The Maltese Falcon

by Dashiell Hammett

The Maltese Falcon CoverThough I wouldn’t say I watch a lot of the genre, I believe it was Polanski’s Chinatown that showed me the possibilities of film noir, reminding me to keep an open mind for other, earlier pictures, such as The Third Man. Being more-or-less unfamiliar with detective-story fiction, however, I figured a good place to start would be the famous The Maltese Falcon; like The Third Man, it was another Hammett story, though I would, this time, not make the mistake of watching before reading. The story proved to be peppered with action and excitement, but, unfortunately, was also rather predictable and horribly, horribly dated.

(The erroneous statement in the preceding paragraph can best be attributed to my slipshod approach to research, breezing over The Thin Man in a list of Hammett books and believing I saw Third.)

The narration and dialogue very much shows its age, being written in the common parlance of 1920s San Francisco, presumably. This doesn’t hurt the story to me; if I didn’t expect it, I really wouldn’t have been prepared to read a detective-story from 1930. The plot seems reasonable, at first: After a seemingly straightforward case results in the death of his partner, Sam Spade delves deeper and finds himself in the middle of a no-holds-barred hunt for a jewel-encrusted bird. The problem, for me, was the ridiculousness with which things began to unfold. This came across as strange to me; given that Hammett used to work as a private detective, I expected some amount of realism to the story. I suspect that this could be because Hammett decided that excitement and drama was more important to his story than realism. (Or, perhaps, everything in the ’20s was just overly melodramatic.) Maybe The Maltese Falcon improves significantly if the ending surprises you, but I felt that major “twists” were either clearly telegraphed throughout the story or at least failed to amaze me.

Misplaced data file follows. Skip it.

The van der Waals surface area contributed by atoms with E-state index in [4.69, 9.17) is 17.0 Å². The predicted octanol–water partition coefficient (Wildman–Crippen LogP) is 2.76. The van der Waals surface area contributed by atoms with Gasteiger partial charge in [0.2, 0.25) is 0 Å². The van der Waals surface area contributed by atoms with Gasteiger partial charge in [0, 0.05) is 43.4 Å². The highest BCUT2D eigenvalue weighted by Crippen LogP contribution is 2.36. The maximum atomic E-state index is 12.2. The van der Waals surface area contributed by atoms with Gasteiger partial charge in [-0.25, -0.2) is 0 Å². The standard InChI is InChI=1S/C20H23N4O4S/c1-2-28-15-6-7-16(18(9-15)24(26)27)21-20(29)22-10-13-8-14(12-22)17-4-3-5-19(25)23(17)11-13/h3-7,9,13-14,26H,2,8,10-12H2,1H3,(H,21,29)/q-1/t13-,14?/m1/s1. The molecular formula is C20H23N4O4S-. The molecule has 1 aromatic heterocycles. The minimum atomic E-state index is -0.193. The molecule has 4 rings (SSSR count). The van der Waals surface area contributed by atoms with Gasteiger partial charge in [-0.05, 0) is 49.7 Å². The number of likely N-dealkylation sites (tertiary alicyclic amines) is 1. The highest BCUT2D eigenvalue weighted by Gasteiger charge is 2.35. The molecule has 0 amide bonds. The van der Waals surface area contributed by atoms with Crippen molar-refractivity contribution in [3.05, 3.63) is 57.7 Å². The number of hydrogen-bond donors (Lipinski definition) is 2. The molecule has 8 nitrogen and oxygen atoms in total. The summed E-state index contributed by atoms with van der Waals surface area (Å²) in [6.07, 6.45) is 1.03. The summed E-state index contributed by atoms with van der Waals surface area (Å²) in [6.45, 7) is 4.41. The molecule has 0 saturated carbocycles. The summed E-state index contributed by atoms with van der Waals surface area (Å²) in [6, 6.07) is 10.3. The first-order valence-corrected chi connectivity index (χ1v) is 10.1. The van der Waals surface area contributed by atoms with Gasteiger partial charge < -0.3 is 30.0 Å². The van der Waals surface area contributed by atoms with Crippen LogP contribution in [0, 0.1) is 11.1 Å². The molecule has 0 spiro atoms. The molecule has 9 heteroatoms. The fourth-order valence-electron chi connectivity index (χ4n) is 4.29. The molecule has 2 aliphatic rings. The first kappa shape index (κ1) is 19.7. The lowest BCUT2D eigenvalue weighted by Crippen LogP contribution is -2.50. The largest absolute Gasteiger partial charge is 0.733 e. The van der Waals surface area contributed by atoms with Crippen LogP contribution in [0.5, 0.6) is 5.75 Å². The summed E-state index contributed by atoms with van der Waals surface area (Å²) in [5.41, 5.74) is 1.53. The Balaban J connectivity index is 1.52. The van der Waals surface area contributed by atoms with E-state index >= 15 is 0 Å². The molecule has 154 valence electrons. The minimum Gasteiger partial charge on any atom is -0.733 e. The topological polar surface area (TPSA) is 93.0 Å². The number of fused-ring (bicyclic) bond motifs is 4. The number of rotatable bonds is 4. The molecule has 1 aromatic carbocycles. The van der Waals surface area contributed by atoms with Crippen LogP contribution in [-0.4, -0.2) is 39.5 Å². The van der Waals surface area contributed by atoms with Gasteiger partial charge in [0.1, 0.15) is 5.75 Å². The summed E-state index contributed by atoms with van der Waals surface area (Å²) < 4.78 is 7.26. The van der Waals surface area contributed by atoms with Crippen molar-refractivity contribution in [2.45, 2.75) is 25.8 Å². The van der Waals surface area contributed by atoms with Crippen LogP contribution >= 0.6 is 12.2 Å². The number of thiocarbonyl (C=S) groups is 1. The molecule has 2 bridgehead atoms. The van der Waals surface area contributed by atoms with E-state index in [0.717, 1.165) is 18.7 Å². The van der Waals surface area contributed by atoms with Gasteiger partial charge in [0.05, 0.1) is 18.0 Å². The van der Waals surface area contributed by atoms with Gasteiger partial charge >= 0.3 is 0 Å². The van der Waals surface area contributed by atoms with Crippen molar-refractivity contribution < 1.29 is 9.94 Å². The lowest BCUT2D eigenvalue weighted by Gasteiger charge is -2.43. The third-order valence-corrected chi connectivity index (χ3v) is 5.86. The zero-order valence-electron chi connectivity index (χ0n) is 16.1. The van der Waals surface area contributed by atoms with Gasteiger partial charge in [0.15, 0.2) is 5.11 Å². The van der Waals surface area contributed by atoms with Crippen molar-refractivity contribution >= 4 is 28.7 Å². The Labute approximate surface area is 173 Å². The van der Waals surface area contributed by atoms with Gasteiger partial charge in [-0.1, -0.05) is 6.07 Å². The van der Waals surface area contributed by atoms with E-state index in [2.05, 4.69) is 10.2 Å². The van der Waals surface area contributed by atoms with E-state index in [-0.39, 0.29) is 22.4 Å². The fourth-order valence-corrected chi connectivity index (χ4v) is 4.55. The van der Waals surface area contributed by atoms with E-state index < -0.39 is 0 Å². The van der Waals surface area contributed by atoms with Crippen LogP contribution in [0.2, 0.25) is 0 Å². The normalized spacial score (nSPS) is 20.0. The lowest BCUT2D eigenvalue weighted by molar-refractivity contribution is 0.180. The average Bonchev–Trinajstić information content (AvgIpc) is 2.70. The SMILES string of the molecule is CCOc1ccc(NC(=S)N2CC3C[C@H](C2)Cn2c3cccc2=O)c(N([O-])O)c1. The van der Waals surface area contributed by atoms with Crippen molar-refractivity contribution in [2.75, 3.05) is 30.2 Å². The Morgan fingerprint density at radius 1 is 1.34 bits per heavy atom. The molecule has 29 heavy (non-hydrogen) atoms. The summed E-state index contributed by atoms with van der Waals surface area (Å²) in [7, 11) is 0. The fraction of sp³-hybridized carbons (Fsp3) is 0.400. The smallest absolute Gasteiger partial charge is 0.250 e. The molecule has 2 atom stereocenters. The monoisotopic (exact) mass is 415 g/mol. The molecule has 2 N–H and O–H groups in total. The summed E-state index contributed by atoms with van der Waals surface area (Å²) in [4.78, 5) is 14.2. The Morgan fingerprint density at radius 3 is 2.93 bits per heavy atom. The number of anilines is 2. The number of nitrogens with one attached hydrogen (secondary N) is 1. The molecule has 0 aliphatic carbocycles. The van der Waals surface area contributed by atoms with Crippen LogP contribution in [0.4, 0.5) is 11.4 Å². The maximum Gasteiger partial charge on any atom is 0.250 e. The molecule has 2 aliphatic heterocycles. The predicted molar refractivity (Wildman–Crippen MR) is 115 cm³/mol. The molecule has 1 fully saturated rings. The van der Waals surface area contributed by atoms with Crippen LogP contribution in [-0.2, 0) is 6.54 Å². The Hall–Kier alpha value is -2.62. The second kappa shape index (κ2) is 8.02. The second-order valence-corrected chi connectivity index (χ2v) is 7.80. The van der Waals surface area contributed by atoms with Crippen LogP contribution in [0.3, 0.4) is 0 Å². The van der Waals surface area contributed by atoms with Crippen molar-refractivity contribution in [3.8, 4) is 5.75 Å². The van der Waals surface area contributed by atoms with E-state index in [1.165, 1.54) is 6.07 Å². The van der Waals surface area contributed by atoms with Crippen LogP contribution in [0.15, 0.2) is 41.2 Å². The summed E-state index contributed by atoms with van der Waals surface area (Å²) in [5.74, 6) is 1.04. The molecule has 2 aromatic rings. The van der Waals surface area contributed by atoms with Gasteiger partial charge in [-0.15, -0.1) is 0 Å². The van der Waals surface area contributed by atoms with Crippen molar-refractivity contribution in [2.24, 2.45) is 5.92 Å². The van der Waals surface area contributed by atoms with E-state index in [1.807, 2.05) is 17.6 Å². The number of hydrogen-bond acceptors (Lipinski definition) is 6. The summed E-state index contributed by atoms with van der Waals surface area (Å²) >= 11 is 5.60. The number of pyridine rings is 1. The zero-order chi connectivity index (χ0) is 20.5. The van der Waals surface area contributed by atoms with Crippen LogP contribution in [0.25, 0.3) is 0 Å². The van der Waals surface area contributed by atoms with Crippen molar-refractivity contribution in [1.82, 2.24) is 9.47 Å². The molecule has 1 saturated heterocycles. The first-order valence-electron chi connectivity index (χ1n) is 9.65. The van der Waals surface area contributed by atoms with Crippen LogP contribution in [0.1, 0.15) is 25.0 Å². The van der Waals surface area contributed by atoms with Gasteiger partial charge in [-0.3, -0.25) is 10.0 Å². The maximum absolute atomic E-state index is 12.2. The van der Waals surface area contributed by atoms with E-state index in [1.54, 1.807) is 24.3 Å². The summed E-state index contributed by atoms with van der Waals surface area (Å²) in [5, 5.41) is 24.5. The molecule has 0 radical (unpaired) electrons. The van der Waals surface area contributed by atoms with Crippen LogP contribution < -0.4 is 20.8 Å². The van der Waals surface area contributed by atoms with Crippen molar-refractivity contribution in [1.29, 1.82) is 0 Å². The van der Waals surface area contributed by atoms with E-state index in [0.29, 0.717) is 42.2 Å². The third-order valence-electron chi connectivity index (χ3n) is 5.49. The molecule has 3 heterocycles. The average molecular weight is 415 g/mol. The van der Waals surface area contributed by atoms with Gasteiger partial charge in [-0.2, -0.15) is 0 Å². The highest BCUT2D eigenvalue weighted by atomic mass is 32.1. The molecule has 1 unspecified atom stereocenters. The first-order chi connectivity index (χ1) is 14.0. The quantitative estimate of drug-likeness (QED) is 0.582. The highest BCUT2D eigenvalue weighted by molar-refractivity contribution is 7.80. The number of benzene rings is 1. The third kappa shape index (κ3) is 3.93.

But, perhaps I’m being too hard on The Maltese Falcon. It remains hugely popular and I do have to admit that it is great to experience Spade interacting with the other characters even––or, should I say, especially––when he gets a bit over the top. I felt that it wasn’t within throwing distance of my favourites in literature, but it was still, overall, an enjoyable read.